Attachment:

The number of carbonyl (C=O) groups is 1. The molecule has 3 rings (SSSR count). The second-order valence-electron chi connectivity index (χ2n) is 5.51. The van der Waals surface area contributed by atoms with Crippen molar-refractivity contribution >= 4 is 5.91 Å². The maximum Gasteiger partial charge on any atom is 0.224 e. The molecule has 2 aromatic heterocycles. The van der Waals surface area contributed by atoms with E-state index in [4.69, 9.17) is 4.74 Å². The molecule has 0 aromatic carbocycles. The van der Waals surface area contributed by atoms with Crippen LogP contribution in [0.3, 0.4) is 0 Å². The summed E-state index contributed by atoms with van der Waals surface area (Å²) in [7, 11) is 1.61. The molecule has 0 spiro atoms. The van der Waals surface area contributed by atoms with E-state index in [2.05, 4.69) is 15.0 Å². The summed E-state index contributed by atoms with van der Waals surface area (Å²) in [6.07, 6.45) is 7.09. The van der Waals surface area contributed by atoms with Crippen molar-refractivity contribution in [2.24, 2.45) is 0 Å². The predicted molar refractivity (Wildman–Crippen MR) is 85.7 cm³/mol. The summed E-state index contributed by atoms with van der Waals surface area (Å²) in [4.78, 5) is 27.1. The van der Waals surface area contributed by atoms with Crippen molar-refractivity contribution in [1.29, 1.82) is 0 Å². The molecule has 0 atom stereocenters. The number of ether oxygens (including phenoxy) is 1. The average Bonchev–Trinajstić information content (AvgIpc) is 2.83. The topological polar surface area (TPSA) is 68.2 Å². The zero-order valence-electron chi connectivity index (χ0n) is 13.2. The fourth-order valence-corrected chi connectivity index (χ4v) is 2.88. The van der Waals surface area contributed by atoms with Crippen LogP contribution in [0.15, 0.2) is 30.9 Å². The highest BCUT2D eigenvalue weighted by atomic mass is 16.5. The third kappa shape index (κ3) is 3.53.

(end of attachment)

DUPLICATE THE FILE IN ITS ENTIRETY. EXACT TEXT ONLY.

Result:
The number of carbonyl (C=O) groups is 1. The molecule has 3 rings (SSSR count). The second-order valence-electron chi connectivity index (χ2n) is 5.51. The van der Waals surface area contributed by atoms with Crippen molar-refractivity contribution >= 4 is 5.91 Å². The maximum Gasteiger partial charge on any atom is 0.224 e. The molecule has 2 aromatic heterocycles. The van der Waals surface area contributed by atoms with E-state index in [4.69, 9.17) is 4.74 Å². The molecule has 0 aromatic carbocycles. The van der Waals surface area contributed by atoms with Crippen LogP contribution in [0.3, 0.4) is 0 Å². The summed E-state index contributed by atoms with van der Waals surface area (Å²) in [7, 11) is 1.61. The molecule has 0 spiro atoms. The van der Waals surface area contributed by atoms with E-state index in [2.05, 4.69) is 15.0 Å². The summed E-state index contributed by atoms with van der Waals surface area (Å²) in [6.07, 6.45) is 7.09. The van der Waals surface area contributed by atoms with Crippen molar-refractivity contribution in [2.24, 2.45) is 0 Å². The predicted molar refractivity (Wildman–Crippen MR) is 85.7 cm³/mol. The summed E-state index contributed by atoms with van der Waals surface area (Å²) in [4.78, 5) is 27.1. The van der Waals surface area contributed by atoms with Crippen molar-refractivity contribution in [1.29, 1.82) is 0 Å². The molecule has 0 atom stereocenters. The number of ether oxygens (including phenoxy) is 1. The average Bonchev–Trinajstić information content (AvgIpc) is 2.83. The topological polar surface area (TPSA) is 68.2 Å². The zero-order valence-electron chi connectivity index (χ0n) is 13.2. The fourth-order valence-corrected chi connectivity index (χ4v) is 2.88. The van der Waals surface area contributed by atoms with Crippen LogP contribution in [0.15, 0.2) is 30.9 Å². The highest BCUT2D eigenvalue weighted by atomic mass is 16.5. The third kappa shape index (κ3) is 3.53.